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Timothy Harron made a habit of showing gratitude for his extravagant lifestyle on Instagram: Hashtags like #blessed and #millionairemindset frequently accompanied photos of fancy dinners and trips on his private jet with his wife.
But as it turns out, that money wasn’t a result of God or a strong work ethic; it was plain, old-fashioned fraud, according to federal prosecutors.
Harron and his wife, Latisha, were arrested in Las Vegas on Wednesday and charged with stealing $13 million from North Carolina’s health care program. The couple would allegedly thumb through obituaries, use personal information they uncovered to look up the deceased’s Medicaid status, and retroactively charge the Tar Heel state for fictitious home care services.
The Harrons would then allegedly use the money to buy Tiffany jewelry, vacations, expensive liquors, an Aston Martin sports car, and even a $900,000 private jet — all of which Timothy posted to Instagram.
The U.S. Attorney for the Eastern District of North Carolina, which brought the case after a joint investigation with HHS and the IRS, called the scheme “one of the most brazen and egregious cases of home health Medicaid fraud ever seen.”
“Most reprehensible is the fact that this crime is alleged to have been carried out on the backs of our most vulnerable: the poor, the deceased, the elderly, and the disabled,” U.S. Attorney Robert Higdon Jr. said in a statement on Wednesday.
Since 2010, Latisha, 44, had allegedly used a fake home healthcare company of her creation called Agape Healthcare Systems to charge the state of North Carolina for fabricated Medicaid services given to people who recently died. In 2012, she moved to Maryland, where she continued to operate the shell company, according to the U.S. Attorney’s Office.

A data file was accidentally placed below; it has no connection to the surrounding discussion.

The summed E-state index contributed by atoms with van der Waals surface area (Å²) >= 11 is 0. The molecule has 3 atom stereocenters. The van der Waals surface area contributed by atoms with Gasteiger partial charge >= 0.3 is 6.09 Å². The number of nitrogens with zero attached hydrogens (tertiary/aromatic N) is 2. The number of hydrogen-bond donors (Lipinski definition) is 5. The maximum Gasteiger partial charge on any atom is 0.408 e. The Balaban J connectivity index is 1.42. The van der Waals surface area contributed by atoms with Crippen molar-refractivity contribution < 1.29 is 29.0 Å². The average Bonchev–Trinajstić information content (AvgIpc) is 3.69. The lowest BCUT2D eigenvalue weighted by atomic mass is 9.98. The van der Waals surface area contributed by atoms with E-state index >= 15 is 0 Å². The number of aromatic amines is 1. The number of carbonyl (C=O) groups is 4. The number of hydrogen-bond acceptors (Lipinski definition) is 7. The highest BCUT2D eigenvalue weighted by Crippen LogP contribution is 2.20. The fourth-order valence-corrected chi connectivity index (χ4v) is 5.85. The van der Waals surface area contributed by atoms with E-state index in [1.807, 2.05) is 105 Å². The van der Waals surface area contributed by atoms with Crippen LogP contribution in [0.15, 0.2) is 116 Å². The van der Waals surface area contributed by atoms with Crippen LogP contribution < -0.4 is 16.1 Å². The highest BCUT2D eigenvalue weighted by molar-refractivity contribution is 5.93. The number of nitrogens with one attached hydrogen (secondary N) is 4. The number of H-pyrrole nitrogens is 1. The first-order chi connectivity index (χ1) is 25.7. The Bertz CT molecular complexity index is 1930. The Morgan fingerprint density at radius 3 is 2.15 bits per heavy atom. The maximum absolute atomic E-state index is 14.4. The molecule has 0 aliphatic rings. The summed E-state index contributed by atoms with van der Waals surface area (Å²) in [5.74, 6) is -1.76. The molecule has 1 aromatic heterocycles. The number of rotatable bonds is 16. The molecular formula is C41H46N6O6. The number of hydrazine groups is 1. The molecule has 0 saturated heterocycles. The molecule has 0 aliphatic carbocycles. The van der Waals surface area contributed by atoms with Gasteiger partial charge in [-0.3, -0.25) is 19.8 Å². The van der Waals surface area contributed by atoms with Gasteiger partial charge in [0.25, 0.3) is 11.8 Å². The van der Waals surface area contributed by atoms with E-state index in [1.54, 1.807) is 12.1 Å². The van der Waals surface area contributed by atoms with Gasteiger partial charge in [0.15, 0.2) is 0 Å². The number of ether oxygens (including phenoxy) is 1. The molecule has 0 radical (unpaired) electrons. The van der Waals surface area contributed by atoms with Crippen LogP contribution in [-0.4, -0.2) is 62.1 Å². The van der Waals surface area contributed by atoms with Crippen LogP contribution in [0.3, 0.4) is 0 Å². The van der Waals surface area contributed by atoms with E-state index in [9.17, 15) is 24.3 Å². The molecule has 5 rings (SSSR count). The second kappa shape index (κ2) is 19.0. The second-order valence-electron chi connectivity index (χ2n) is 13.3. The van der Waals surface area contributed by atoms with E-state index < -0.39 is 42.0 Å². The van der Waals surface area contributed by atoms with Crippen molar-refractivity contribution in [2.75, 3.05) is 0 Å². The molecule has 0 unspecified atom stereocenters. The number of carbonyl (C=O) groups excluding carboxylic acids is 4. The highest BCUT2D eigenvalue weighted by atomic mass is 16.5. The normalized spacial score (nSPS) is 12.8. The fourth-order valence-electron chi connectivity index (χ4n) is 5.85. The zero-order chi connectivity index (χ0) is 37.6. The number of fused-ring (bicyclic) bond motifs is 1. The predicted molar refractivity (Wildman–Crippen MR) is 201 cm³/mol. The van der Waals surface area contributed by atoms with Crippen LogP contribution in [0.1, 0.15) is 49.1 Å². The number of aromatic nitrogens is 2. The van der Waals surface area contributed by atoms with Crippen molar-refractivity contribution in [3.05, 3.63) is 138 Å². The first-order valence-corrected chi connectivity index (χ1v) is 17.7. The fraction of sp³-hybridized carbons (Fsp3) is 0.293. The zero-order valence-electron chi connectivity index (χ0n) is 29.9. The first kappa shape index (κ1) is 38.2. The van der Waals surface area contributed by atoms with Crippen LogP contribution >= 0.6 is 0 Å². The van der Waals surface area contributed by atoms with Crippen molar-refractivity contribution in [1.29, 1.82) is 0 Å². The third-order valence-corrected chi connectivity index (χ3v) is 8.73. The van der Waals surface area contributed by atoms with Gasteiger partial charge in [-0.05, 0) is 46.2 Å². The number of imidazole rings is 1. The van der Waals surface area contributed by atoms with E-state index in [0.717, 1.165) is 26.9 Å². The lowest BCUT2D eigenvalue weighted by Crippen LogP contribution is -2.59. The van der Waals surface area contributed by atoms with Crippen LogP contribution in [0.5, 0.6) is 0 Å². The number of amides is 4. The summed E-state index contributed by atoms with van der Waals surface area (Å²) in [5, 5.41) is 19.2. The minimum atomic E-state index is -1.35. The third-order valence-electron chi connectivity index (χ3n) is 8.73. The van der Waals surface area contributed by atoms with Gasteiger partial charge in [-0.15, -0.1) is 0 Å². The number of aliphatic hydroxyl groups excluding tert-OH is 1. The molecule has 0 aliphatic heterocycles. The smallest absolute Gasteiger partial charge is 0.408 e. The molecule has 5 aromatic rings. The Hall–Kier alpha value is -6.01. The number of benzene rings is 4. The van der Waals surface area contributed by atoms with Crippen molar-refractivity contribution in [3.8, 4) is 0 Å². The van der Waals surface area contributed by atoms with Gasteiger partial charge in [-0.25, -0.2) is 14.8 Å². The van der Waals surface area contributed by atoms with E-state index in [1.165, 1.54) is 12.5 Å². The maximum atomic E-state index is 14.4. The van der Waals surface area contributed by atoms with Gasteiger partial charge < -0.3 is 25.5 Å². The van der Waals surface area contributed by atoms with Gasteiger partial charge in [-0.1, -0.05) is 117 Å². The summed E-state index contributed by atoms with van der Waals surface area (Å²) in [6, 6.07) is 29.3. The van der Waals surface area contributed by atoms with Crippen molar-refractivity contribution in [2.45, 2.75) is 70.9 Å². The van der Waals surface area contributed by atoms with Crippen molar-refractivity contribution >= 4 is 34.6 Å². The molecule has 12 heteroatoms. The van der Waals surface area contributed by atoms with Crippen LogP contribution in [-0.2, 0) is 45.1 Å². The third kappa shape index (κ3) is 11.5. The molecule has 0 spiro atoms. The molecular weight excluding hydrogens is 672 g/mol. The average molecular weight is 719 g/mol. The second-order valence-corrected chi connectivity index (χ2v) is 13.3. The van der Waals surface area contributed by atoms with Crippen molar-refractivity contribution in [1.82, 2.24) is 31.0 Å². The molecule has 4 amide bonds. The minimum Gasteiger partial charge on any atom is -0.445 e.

Sometime in 2017, Latisha moved from Maryland to live with her now-husband, Timothy, 50, in Las Vegas, where the two continued to reap the benefits of the scheme, according to prosecutors. And Timothy wasn’t afraid to flaunt his wealth on social media — or quote himself.
Both Timothy and Latisha had previously been convicted for illicit activity. Latisha was convicted of identity theft, and Timothy was convicted for wire fraud and money laundering in 2012. Both parties concealed their past issues with the law when putting together Agape Healthcare Systems, according to prosecutors.
For their alleged scheme, the Harrons were each charged with 54 counts of wire fraud, 11 counts of conducting transactions in criminally derived property with fraud and money laundering, six counts of aggravated identity theft, conspiracy to commit money laundering, and health care fraud. Additionally, Latisha is charged with making false statements relating to health care matters.
For each count, the couple is facing two to 20 years in prison.